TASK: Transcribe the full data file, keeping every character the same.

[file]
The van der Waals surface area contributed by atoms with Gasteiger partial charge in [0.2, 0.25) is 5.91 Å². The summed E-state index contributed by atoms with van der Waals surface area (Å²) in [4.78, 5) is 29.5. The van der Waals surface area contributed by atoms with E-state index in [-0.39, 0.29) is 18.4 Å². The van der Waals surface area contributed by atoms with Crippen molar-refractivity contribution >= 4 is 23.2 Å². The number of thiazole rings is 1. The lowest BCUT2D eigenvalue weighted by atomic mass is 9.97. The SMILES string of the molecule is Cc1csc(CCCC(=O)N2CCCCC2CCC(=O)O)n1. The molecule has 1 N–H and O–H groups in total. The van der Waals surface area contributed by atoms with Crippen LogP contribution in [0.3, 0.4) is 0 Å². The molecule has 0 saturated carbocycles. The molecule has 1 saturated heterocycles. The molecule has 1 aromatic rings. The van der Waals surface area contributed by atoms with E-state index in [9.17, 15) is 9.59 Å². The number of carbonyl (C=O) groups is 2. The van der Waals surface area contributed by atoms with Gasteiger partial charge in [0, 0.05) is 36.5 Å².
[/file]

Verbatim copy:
The van der Waals surface area contributed by atoms with Gasteiger partial charge in [0.2, 0.25) is 5.91 Å². The summed E-state index contributed by atoms with van der Waals surface area (Å²) in [4.78, 5) is 29.5. The van der Waals surface area contributed by atoms with E-state index in [-0.39, 0.29) is 18.4 Å². The van der Waals surface area contributed by atoms with Crippen molar-refractivity contribution >= 4 is 23.2 Å². The number of thiazole rings is 1. The lowest BCUT2D eigenvalue weighted by atomic mass is 9.97. The SMILES string of the molecule is Cc1csc(CCCC(=O)N2CCCCC2CCC(=O)O)n1. The molecule has 1 N–H and O–H groups in total. The van der Waals surface area contributed by atoms with Crippen LogP contribution in [0.3, 0.4) is 0 Å². The molecule has 0 saturated carbocycles. The molecule has 1 saturated heterocycles. The molecule has 1 aromatic rings. The van der Waals surface area contributed by atoms with E-state index in [9.17, 15) is 9.59 Å². The number of carbonyl (C=O) groups is 2. The van der Waals surface area contributed by atoms with Gasteiger partial charge in [0, 0.05) is 36.5 Å².